The issue is that this isn't going to get easier. Watson's cap hit will actually get slightly bigger in 2025, accounting for almost 25% of the Browns' salary cap. That's a big reason why Cleveland is currently projected to be about $43 million over the 2025 salary cap — the second-worst estimate in the NFL.

Naturally, Berry will be able to fix some of those problems by sending a few emails. He could decide to restructure Watson next year, and he can find cap savings by restructuring Myles Garrett and Denzel Ward. The Browns shouldn't struggle to get cap compliant.

The issue is how much better they can make the team with those kinds of constraints? Amari Cooper is headed for free agency in 2025, as is fellow receiver Elijah Moore. Left tackle Jedrick Wills' deal is about to be up, and an extension is needed for young star linebacker Jeremiah Owusu-Koramoah. Sadly, this might also be the last go-around for franchise stalwart Nick Chubb, depending on how he rebounds from injury.

The Browns can probably keep some of those guys — but all of them? And will it be enough to keep pace in the loaded AFC North?

It's doable, but it'll be tough. It might not look any more favorable for Cleveland than it does right here in 2024.

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5. Cincinnati Bengals

This feels like the last go-around for the version of the Bengals that is still benefitting from Joe Burrow playing on a cheap contract.

Yes, Burrow signed a massive $275 million extension just last year, but he's still playing on a $10.7 million salary in 2024. His cap hit this year is a manageable $29.7 million — just 11.6% of the Bengals' cap. That all changes in 2025, when his cap hit jumps up to nearly 17%, and the challenge of surrounding him with a strong roster gets tougher.

You're beginning to see the effects already. Tee Higgins remains unsigned after being franchise tagged, and he has stayed away from the offseason program in protest of that fact. Ja'Marr Chase, who still has two years remaining on his rookie deal, has also refrained from practicing while he seeks a new contract.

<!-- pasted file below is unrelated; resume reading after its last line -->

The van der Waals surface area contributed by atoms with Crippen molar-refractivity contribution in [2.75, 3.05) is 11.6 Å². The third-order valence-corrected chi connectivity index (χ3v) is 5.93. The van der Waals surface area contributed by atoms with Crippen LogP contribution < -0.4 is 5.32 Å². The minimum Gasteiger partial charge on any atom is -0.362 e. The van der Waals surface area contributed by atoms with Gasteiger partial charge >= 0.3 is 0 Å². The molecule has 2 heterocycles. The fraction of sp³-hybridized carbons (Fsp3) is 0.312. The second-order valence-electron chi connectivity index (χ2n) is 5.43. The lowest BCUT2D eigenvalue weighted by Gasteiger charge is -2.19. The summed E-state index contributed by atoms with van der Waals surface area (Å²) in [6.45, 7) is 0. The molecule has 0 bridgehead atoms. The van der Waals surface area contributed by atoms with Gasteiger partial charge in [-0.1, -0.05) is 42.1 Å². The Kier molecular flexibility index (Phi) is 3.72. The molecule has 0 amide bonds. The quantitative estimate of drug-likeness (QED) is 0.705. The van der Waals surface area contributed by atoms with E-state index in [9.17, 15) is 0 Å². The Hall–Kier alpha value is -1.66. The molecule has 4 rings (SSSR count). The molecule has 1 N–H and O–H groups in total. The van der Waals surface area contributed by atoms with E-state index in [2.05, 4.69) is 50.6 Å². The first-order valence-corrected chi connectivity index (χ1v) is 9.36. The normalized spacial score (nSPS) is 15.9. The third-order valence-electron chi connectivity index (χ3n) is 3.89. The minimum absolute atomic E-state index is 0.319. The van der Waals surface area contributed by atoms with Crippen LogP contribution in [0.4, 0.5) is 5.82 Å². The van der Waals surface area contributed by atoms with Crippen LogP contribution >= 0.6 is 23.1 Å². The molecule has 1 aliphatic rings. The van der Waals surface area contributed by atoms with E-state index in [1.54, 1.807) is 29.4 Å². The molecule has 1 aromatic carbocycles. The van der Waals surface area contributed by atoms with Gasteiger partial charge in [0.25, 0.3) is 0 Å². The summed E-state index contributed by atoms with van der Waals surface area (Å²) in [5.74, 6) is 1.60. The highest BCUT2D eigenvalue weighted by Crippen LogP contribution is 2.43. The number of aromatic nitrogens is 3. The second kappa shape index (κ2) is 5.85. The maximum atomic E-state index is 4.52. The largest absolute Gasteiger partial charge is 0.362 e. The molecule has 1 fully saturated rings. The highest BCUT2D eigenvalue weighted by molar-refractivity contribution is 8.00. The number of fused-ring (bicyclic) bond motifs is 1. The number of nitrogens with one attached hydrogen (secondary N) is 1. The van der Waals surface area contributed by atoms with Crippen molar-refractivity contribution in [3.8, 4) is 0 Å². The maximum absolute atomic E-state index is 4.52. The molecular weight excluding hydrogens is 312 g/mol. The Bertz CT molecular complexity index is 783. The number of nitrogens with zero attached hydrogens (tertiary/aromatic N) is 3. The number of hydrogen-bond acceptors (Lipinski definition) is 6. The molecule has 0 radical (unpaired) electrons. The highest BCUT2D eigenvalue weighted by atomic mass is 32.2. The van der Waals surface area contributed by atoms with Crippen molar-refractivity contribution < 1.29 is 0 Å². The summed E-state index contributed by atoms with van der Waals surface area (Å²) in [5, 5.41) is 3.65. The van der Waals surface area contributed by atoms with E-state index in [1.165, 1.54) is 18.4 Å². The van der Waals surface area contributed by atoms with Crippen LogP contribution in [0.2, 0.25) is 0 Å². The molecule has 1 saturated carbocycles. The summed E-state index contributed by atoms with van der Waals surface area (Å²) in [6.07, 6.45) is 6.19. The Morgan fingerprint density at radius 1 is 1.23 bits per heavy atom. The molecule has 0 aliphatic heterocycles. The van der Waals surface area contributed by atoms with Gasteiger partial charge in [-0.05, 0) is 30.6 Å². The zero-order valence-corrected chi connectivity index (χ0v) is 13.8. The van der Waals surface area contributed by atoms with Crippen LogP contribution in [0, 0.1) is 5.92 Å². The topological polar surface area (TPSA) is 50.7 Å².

The odds that both guys return in 2025 seem slim. Smart money says Higgins will move on next March, while Chase signs a bank-breaking contract that — again — will eat into the funds available to spend on the rest of the roster. Again, we are already seeing the effects of this. Star pass-rusher Trey Hendrickson requested a trade during draft season in an effort to secure a better contract. And while Hendrickson has already said he'll play this season, it's worth wondering how long that situation remains tenable. 

To be clear, none of this means 2024 is the Bengals' only opportunity. Burrow and Chase should keep this team competitive long after their cap hits balloon. But this 2024 roster might be their most complete group for the foreseeable future, and there should be pressure to take advantage of that fact.

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David Helman covers the Dallas Cowboys for FOX Sports and hosts the NFL on FOX podcast. He previously spent nine seasons covering the Cowboys for the team's official website. In 2018, he won a regional Emmy for his role in producing "Dak Prescott: A Family Reunion" about the quarterback's time at Mississippi State. Follow him on Twitter at @davidhelman_.